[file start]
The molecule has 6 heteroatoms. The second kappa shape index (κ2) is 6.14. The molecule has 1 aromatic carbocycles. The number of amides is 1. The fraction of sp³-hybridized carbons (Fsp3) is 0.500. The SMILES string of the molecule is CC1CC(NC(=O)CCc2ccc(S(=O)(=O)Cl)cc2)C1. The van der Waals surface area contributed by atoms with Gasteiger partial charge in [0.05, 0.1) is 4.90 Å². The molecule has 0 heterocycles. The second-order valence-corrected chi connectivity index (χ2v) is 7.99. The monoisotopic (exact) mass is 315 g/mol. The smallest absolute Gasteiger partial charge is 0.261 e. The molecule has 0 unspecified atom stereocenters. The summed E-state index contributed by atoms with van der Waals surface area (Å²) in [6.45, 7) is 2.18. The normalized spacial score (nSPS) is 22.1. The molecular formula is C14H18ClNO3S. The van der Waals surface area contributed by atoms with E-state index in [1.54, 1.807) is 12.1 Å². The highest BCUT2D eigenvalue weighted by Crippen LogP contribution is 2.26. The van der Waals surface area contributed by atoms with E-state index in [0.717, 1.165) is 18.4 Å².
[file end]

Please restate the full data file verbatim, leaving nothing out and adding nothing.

The molecule has 6 heteroatoms. The second kappa shape index (κ2) is 6.14. The molecule has 1 aromatic carbocycles. The number of amides is 1. The fraction of sp³-hybridized carbons (Fsp3) is 0.500. The SMILES string of the molecule is CC1CC(NC(=O)CCc2ccc(S(=O)(=O)Cl)cc2)C1. The van der Waals surface area contributed by atoms with Gasteiger partial charge in [0.05, 0.1) is 4.90 Å². The molecule has 0 heterocycles. The second-order valence-corrected chi connectivity index (χ2v) is 7.99. The monoisotopic (exact) mass is 315 g/mol. The smallest absolute Gasteiger partial charge is 0.261 e. The molecule has 0 unspecified atom stereocenters. The summed E-state index contributed by atoms with van der Waals surface area (Å²) in [6.45, 7) is 2.18. The normalized spacial score (nSPS) is 22.1. The molecular formula is C14H18ClNO3S. The van der Waals surface area contributed by atoms with E-state index in [1.54, 1.807) is 12.1 Å². The highest BCUT2D eigenvalue weighted by Crippen LogP contribution is 2.26. The van der Waals surface area contributed by atoms with E-state index in [0.717, 1.165) is 18.4 Å².